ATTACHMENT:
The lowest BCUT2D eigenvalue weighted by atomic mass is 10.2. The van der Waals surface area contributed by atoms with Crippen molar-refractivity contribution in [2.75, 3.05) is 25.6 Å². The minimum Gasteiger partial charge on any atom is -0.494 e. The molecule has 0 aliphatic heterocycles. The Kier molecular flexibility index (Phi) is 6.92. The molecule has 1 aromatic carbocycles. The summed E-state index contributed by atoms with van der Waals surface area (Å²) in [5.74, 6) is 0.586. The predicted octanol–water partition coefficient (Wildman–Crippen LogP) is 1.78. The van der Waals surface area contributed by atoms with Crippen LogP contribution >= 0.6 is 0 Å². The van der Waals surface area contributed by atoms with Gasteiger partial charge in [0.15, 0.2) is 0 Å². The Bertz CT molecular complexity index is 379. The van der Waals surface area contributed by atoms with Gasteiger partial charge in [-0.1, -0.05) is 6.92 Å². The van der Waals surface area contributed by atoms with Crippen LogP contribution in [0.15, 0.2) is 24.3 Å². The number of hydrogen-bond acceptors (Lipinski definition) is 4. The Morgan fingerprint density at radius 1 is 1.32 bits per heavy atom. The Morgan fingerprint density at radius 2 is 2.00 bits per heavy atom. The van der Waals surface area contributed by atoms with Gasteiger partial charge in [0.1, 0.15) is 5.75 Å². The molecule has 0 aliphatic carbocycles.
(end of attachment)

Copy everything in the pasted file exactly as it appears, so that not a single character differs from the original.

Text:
The lowest BCUT2D eigenvalue weighted by atomic mass is 10.2. The van der Waals surface area contributed by atoms with Crippen molar-refractivity contribution in [2.75, 3.05) is 25.6 Å². The minimum Gasteiger partial charge on any atom is -0.494 e. The molecule has 0 aliphatic heterocycles. The Kier molecular flexibility index (Phi) is 6.92. The molecule has 1 aromatic carbocycles. The summed E-state index contributed by atoms with van der Waals surface area (Å²) in [5.74, 6) is 0.586. The predicted octanol–water partition coefficient (Wildman–Crippen LogP) is 1.78. The van der Waals surface area contributed by atoms with Crippen LogP contribution >= 0.6 is 0 Å². The van der Waals surface area contributed by atoms with Gasteiger partial charge in [0.15, 0.2) is 0 Å². The Bertz CT molecular complexity index is 379. The van der Waals surface area contributed by atoms with Gasteiger partial charge in [-0.1, -0.05) is 6.92 Å². The van der Waals surface area contributed by atoms with Crippen LogP contribution in [0.15, 0.2) is 24.3 Å². The number of hydrogen-bond acceptors (Lipinski definition) is 4. The Morgan fingerprint density at radius 1 is 1.32 bits per heavy atom. The Morgan fingerprint density at radius 2 is 2.00 bits per heavy atom. The van der Waals surface area contributed by atoms with Gasteiger partial charge in [0.1, 0.15) is 5.75 Å². The molecule has 0 aliphatic carbocycles.